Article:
The X Fuse superelastic implant was then tapped into the middle phalanx, the bone graft was placed dorsally and volarly, and the distal phalanx was impacted onto the X Fuse tines. The K-wire was advanced across the middle phalanx adjacent to the implant and cut 2–3 mm beyond the fingertip. The extensor tendon was repaired using a 3-0 undyed Vicryl suture. The skin was closed using a nylon suture. All patients were immobilized in a “Stax-type” orthosis for 6 weeks and instructed to move the proximal interphalangeal and metacarpophalangeal joints. At the 2-week postoperative visit, the stitches were removed. The patients returned at 6 weeks and the K-wire was pulled out, and orthosis fabrication was discontinued. X-rays were taken at the 6-week and 3-month postoperative visits for all patients. No pain at rest and no pain with applied tip pressure or pinching in the clinic were considered clinical healing. Patients with functional use without pain were not followed-up beyond the 90-day period.
Fifty-three patients (60 fingers; 43 women and 10 men) with a mean age of 62.6 years (range 26–82 years) who had previously been implanted with the X Fuse superelastic implant for the fusion of the DIP finger joint and/or IP thumb joint were identified. The average follow-up duration was 18.7 weeks (±18.9 SD). There were 27 (50.9%) nonsmokers, 23 (43.4%) former smokers, and 3 (5.7%) current smokers. Per the patients’ medical history, 5 (9.4%) had active diabetes, 5 (9.4%) had rheumatoid arthritis, 39 (75%) had OA, and 10 (18.9%) had osteoporosis. Right hand dominance accounted for 48 patients of this cohort, and the right hand was involved operatively in 29 surgical cases. The respective surgical digits involved are displayed in Table 1.
The surgical diagnoses included OA in 45 (75%) patients, rheumatoid arthritis in 4 (6.7%), psoriatic arthritis in 1 (1.7%), swan or mallet fingers in 5 (8.3%), ulnar motor loss instability in 2 (2.4%), and trauma or a fracture in 3 (5%). The bone graft used was the radius in 33 patients, trapezium in 8, other surgical excised bone in 14, or demineralized bone graft in 5. Supplemental K-wires were used in conjunction with the X Fuse superelastic implant in 50 of the 60 cases, and these did not damage or otherwise compromise the X Fuse implant. The K-wires were used off label to ensure that no angulation occurred, given the distal phalanx is soft metaphyseal bone. An implant angle of 0° was used in 51 cases, whereas an implant angle of 15° was used in 9 cases: 1 for the DIP joint in the ring finger and 8 for the IP joint in the thumb (Table 2).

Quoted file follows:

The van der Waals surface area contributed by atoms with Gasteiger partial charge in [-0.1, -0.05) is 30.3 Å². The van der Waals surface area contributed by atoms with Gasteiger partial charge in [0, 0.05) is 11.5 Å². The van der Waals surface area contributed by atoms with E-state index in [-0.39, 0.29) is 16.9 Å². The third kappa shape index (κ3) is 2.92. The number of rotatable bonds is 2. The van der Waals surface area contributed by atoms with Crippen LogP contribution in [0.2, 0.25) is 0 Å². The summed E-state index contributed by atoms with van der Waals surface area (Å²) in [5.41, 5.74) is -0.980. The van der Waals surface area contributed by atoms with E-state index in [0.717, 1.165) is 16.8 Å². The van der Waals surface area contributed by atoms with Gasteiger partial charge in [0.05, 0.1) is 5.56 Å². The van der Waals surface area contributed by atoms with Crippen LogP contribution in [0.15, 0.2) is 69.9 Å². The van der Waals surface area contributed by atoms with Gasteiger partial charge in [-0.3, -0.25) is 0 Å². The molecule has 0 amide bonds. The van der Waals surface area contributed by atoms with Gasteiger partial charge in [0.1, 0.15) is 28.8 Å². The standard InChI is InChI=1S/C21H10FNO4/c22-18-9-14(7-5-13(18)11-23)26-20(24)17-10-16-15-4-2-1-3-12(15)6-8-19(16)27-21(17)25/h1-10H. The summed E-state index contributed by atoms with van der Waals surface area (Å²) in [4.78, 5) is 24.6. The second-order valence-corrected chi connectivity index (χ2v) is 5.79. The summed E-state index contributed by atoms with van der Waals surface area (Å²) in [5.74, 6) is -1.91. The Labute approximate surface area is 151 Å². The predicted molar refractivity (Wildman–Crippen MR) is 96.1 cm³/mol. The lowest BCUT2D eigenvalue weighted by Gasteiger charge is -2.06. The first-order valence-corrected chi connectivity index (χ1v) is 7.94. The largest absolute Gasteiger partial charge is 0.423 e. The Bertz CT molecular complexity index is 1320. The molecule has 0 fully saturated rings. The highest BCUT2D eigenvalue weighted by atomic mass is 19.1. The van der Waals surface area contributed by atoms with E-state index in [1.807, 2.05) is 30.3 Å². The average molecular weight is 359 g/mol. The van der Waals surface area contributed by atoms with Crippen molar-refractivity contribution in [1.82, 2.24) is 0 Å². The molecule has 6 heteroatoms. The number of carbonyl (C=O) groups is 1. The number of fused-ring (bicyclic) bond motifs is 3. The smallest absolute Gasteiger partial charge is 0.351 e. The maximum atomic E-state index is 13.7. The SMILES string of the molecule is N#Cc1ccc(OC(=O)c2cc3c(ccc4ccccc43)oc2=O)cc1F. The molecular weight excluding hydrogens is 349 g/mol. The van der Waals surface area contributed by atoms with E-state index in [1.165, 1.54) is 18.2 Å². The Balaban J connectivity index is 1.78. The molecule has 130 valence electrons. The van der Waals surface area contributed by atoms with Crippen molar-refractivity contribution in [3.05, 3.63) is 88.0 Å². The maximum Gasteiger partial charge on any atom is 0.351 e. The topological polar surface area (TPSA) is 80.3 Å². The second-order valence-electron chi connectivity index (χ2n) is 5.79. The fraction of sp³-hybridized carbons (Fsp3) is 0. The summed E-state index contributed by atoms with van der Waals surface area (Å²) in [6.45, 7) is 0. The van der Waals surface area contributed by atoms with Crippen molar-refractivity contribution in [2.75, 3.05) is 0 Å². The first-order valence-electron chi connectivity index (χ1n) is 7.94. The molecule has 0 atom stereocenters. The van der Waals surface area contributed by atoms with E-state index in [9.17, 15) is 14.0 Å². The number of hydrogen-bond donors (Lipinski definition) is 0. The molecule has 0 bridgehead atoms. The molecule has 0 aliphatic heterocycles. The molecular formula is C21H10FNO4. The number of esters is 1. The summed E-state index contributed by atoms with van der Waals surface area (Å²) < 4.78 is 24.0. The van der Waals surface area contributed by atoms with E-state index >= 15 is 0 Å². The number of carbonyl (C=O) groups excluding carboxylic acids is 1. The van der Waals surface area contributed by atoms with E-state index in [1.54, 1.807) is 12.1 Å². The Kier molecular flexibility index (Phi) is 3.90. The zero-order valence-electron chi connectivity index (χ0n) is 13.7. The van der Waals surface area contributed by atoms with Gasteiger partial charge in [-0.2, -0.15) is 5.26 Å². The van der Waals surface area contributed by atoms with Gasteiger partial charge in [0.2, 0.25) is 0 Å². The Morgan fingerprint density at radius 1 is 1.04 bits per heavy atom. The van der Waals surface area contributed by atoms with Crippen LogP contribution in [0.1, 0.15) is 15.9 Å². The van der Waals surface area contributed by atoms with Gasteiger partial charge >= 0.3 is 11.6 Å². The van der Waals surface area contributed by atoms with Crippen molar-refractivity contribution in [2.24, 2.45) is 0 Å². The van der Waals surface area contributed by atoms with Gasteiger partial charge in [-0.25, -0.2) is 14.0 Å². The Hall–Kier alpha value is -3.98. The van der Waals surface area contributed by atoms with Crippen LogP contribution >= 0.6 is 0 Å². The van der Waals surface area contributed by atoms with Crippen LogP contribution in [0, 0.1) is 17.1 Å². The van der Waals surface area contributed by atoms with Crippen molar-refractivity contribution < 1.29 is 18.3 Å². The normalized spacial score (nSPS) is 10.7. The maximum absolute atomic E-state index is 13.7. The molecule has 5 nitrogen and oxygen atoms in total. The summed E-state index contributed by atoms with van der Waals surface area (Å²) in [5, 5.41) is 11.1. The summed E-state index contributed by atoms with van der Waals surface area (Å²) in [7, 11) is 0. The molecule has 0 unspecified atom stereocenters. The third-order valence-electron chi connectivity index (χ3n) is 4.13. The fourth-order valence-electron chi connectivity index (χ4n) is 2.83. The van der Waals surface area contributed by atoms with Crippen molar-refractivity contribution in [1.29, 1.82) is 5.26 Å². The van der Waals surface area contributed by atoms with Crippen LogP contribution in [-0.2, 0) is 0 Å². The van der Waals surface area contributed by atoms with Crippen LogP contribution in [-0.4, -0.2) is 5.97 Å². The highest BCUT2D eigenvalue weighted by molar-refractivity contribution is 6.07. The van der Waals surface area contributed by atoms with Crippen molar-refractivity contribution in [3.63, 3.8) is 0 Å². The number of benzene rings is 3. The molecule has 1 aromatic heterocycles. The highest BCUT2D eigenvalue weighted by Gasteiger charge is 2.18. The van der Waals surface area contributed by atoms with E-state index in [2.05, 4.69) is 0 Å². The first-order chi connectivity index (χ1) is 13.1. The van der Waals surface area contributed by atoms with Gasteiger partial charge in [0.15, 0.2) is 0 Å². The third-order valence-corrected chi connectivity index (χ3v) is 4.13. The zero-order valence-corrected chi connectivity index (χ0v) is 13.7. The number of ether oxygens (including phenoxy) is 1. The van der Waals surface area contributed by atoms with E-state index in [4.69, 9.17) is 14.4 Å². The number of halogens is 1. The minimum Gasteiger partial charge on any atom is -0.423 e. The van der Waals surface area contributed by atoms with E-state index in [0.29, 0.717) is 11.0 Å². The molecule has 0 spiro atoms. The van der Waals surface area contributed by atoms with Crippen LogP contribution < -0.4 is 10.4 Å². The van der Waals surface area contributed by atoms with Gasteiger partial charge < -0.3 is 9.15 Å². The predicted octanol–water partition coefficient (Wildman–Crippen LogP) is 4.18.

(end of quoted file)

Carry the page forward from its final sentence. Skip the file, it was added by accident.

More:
The primary radiographic endpoint was bone consolidation, observed on postoperative radiographs (Fig. 2A, B ). Further evaluation included the absence of pain and swelling and the ability to pinch free of pain. Bone consolidation was observed in all but 1 patient at an average time of 9.7 weeks (±3.2 SD) (range 4.1–17.6 weeks). No significant difference was observed in bone consolidation between the nonsmokers and the current or former smokers (average time of 9.4 weeks [range 4.9–14.4 weeks] and 9.9 weeks [range 4.1-17.6 weeks], respectively [P = .55]). All patients achieved the appropriate postoperative angulation, except 1, who developed a nonunion. The correction of preoperative angular deformity was within 5° of the stated implant angle of 0°. In patients with a preoperative ulnar deviation or radial deviation (Fig. 3), the angle was corrected after surgery to 0° (22 patients) and 5° (4 patients). In all 12 patients with preoperative flexion deformities (range 10°–54°), the angle was corrected to 0°.